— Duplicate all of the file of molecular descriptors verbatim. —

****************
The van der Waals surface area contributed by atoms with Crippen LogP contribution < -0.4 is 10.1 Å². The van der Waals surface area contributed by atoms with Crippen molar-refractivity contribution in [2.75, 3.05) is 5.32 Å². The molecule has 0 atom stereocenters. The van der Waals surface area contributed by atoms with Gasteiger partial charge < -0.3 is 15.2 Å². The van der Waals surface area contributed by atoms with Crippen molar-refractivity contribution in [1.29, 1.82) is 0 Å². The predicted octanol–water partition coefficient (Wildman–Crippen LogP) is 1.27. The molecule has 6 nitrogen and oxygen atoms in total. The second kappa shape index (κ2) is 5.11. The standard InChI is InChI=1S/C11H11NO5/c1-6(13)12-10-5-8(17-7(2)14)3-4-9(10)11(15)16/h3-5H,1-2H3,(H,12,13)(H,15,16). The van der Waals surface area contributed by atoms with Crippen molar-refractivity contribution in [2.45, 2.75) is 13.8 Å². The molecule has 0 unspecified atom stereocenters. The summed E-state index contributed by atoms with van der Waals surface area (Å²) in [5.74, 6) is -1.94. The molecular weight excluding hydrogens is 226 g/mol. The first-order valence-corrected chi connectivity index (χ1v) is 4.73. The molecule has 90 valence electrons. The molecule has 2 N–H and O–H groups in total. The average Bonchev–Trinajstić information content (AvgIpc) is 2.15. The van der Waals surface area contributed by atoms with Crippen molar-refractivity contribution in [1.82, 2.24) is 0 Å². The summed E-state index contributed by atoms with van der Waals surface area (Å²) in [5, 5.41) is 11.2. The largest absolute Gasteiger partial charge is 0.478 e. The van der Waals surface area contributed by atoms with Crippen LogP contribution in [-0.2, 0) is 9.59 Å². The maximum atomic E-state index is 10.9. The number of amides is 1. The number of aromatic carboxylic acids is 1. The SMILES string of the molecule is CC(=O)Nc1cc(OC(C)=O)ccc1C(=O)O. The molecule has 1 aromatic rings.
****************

The van der Waals surface area contributed by atoms with Crippen LogP contribution < -0.4 is 10.1 Å². The van der Waals surface area contributed by atoms with Crippen molar-refractivity contribution in [2.75, 3.05) is 5.32 Å². The molecule has 0 atom stereocenters. The van der Waals surface area contributed by atoms with Gasteiger partial charge < -0.3 is 15.2 Å². The van der Waals surface area contributed by atoms with Crippen molar-refractivity contribution in [1.29, 1.82) is 0 Å². The predicted octanol–water partition coefficient (Wildman–Crippen LogP) is 1.27. The molecule has 6 nitrogen and oxygen atoms in total. The second kappa shape index (κ2) is 5.11. The standard InChI is InChI=1S/C11H11NO5/c1-6(13)12-10-5-8(17-7(2)14)3-4-9(10)11(15)16/h3-5H,1-2H3,(H,12,13)(H,15,16). The van der Waals surface area contributed by atoms with Crippen molar-refractivity contribution in [2.45, 2.75) is 13.8 Å². The molecule has 0 unspecified atom stereocenters. The summed E-state index contributed by atoms with van der Waals surface area (Å²) in [5.74, 6) is -1.94. The molecular weight excluding hydrogens is 226 g/mol. The first-order valence-corrected chi connectivity index (χ1v) is 4.73. The molecule has 90 valence electrons. The molecule has 2 N–H and O–H groups in total. The average Bonchev–Trinajstić information content (AvgIpc) is 2.15. The van der Waals surface area contributed by atoms with Crippen molar-refractivity contribution in [1.82, 2.24) is 0 Å². The summed E-state index contributed by atoms with van der Waals surface area (Å²) in [5, 5.41) is 11.2. The largest absolute Gasteiger partial charge is 0.478 e. The van der Waals surface area contributed by atoms with Crippen LogP contribution in [-0.2, 0) is 9.59 Å². The maximum atomic E-state index is 10.9. The number of amides is 1. The number of aromatic carboxylic acids is 1. The SMILES string of the molecule is CC(=O)Nc1cc(OC(C)=O)ccc1C(=O)O. The molecule has 1 aromatic rings.